Looking Forward: Sustaining the Earth and Humanity - Implications for the New UN Secretary-General
Skepticism of climate change and its threats to the earth and humanity is quickly and increasingly losing ground as the international community prepares to undertake the massive task of implementing an international environmental regime. Realizing this goal of stabilizing the environment requires new frameworks for global actions. On March 26, 2007 the Project on Leadership and Building State Capacity of the Woodrow Wilson International Center for Scholars partnered with the United Nations Association of the National Capital Area (UNA-NCA) to tackle this issue in a panel discussion entitled Looking Forward: Sustaining the Earth and Humanity—Implications for the New UN Secretary General. The event, which marked the second in a three-meeting series on UN reform, examined the role of the UN and its member states in leading the environmental sustainability movement. Panelists, Mohamed El-Ashry and Jessica Tuchman Matthews, identified the gaps in the current multilateral initiatives, explored opportunities for significant change and offered their recommendations for the new UN Secretary General.
Robert Berg introduced the topic of environmental sustainability. He explained that a new consensus on the scope and magnitude of the climate change problem is developing, yet it remains unclear what needs to be done. He noted that a lack of alternatives to the current patterns of administering and governing resources as well as scarce political direction pose significant challenges to effective action. Recognizing that the new Secretary General has not yet settled upon a particular course of action, Berg identified this period of time as a "teachable moment."
Mohamed El-Ashry outlined the recent course of multilateral initiatives on environmental sustainability and challenges to implementation, and provided an insider's view into the leadership role of the UN. He explained that for centuries, the dominant attitude towards the natural world was that it existed for the benefit of mankind. Only recently has the international community recognized that humans ultimately inflict damage upon themselves by neglecting and degrading the environment. This significant shift in perception led to the UN conference on the environment in Stockholm in 1972, and since then, the proliferation of environmental laws and regulations, the creation of the UN Environmental Programme (UNEP) and the establishment of national environmental ministries and agencies in almost every country. Since 1992, four international summits, three international conventions, four ministerial conferences and two protocols have been devoted to the environment. On the face of it, he added, these are remarkable achievements, yet little progress has been made in improving the environment and the sustainability of resources. Human actions continue to give way to a multitude of problems including the degradation of soil, disappearance of marine resources, global climate change, loss of habitats and destruction of the ozone layer. In addition, the gap between rich and poor continues to widen. However, the stagnated progress is clearly not for lack of international attention. Rather, as evidence becomes more convincing, the political will for action becomes weaker or non-existent.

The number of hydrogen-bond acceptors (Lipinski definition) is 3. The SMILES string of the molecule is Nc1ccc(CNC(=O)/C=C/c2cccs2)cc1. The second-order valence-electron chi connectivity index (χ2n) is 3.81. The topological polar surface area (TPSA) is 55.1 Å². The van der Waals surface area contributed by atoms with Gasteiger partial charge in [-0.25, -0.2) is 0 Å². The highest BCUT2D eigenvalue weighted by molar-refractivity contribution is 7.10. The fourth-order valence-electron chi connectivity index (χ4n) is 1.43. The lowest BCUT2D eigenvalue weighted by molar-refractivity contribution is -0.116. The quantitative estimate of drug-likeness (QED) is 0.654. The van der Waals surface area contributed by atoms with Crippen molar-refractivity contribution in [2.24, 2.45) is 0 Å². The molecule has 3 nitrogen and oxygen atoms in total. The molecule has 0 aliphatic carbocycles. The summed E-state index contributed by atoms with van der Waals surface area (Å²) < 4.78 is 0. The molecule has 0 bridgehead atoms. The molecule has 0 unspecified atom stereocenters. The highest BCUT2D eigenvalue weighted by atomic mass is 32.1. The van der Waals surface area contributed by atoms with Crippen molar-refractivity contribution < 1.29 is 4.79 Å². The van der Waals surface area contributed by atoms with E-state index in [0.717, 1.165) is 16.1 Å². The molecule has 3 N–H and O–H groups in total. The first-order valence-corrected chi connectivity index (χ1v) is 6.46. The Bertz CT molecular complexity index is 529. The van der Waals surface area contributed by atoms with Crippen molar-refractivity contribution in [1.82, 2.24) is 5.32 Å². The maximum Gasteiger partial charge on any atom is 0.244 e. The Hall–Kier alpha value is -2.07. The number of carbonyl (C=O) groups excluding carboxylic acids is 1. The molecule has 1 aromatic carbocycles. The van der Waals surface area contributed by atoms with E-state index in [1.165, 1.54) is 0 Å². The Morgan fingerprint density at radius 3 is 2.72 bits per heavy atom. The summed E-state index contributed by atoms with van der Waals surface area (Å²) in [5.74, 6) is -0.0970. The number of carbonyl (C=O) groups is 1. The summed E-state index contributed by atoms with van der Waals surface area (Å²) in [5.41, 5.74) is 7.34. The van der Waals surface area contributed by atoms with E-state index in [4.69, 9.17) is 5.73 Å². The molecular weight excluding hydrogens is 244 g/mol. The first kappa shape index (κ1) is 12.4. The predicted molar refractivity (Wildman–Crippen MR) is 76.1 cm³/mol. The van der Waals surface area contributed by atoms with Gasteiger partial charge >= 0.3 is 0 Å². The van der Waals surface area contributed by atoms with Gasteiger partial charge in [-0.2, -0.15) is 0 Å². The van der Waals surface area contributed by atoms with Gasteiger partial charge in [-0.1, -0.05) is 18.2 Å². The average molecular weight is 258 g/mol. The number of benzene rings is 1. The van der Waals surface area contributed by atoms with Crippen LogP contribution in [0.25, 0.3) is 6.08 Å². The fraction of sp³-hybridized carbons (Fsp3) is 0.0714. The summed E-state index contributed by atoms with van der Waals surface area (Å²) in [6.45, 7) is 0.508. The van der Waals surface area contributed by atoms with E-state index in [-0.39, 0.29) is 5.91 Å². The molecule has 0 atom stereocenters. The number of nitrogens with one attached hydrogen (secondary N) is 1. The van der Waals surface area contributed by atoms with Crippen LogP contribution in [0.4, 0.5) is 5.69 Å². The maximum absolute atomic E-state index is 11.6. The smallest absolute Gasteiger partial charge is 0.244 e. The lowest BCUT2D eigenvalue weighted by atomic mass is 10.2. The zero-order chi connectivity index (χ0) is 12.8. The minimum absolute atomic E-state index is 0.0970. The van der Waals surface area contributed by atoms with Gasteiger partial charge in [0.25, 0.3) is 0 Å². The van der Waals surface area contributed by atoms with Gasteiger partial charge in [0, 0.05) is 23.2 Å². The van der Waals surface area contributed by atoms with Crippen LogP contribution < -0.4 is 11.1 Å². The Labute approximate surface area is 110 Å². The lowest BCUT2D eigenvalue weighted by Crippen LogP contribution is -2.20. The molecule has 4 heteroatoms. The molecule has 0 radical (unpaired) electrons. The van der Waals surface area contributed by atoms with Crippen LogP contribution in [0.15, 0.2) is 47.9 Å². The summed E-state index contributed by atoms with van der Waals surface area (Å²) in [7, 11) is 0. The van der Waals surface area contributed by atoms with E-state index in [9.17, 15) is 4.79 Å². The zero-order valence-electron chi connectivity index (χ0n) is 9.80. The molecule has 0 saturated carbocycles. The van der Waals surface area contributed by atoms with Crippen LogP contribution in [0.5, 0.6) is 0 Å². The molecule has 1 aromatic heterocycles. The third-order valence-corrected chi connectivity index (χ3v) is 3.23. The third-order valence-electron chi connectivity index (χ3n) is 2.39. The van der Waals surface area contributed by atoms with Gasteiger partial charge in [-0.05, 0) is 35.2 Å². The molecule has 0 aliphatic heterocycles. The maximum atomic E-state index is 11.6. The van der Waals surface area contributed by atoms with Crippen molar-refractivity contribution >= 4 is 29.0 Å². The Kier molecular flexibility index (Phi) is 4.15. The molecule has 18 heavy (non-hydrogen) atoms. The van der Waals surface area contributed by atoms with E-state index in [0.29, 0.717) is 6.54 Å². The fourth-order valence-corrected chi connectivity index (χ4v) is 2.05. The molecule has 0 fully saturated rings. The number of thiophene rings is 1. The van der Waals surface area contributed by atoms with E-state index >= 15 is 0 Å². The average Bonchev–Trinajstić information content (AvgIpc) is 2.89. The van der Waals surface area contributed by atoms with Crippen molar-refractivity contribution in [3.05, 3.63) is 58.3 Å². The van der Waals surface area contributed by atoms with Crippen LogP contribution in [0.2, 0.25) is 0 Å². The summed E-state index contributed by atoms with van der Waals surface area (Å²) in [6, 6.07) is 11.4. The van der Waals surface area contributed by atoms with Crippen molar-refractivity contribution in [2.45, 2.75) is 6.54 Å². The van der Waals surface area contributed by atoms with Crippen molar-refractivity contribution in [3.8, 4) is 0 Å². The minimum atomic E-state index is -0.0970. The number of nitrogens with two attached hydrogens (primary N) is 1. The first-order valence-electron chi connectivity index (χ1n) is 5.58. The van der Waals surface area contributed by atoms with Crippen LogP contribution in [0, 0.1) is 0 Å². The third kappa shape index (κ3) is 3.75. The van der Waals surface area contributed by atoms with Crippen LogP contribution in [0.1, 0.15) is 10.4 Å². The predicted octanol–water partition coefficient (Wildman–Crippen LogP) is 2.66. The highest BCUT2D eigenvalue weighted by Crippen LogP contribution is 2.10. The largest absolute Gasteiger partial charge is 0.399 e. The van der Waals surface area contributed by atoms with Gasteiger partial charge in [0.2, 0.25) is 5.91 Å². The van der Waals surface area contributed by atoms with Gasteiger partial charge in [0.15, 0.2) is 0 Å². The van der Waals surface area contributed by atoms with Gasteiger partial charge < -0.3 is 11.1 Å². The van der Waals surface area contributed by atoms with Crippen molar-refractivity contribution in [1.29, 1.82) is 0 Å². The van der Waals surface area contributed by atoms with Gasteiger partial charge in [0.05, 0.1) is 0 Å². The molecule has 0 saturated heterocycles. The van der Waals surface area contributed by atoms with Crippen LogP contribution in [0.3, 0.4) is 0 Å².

El-Ashry highlighted the fact that by the year 2100, temperatures are likely to rise by 3 degrees, a drastic change in a short period of time. The solution, according to El-Ashry, is increased political will and greater collaboration between developed and developing countries. He added that much depends on the leadership of the US, individually responsible for a quarter of the world's emissions. Referring to the question of UN leadership on the issue of environmental sustainability, he agreed that the UN is well positioned to take on a leadership role on account of its unrivaled expertise and legitimacy, as well as a long history with this topic. In addition, environmental sustainability is a global security issue, and thus requires the leadership of a multilateral organization. Recognizing the inherent weaknesses and fragmentation of the UN system, El-Ashry emphasized the need to better equip the UN to take on this role. He supported the proposal presented by the High-Level Panel to revitalize ECOSOC by establishing within it a Global Leaders forum, the composition of which would be more representative than the G8 and could account for the geopolitics that ultimately slow progress. In closing, El-Ashry highlighted key considerations for the new environmental agenda including increasing political will, raising issues of equity and taking a long-term view of the solution.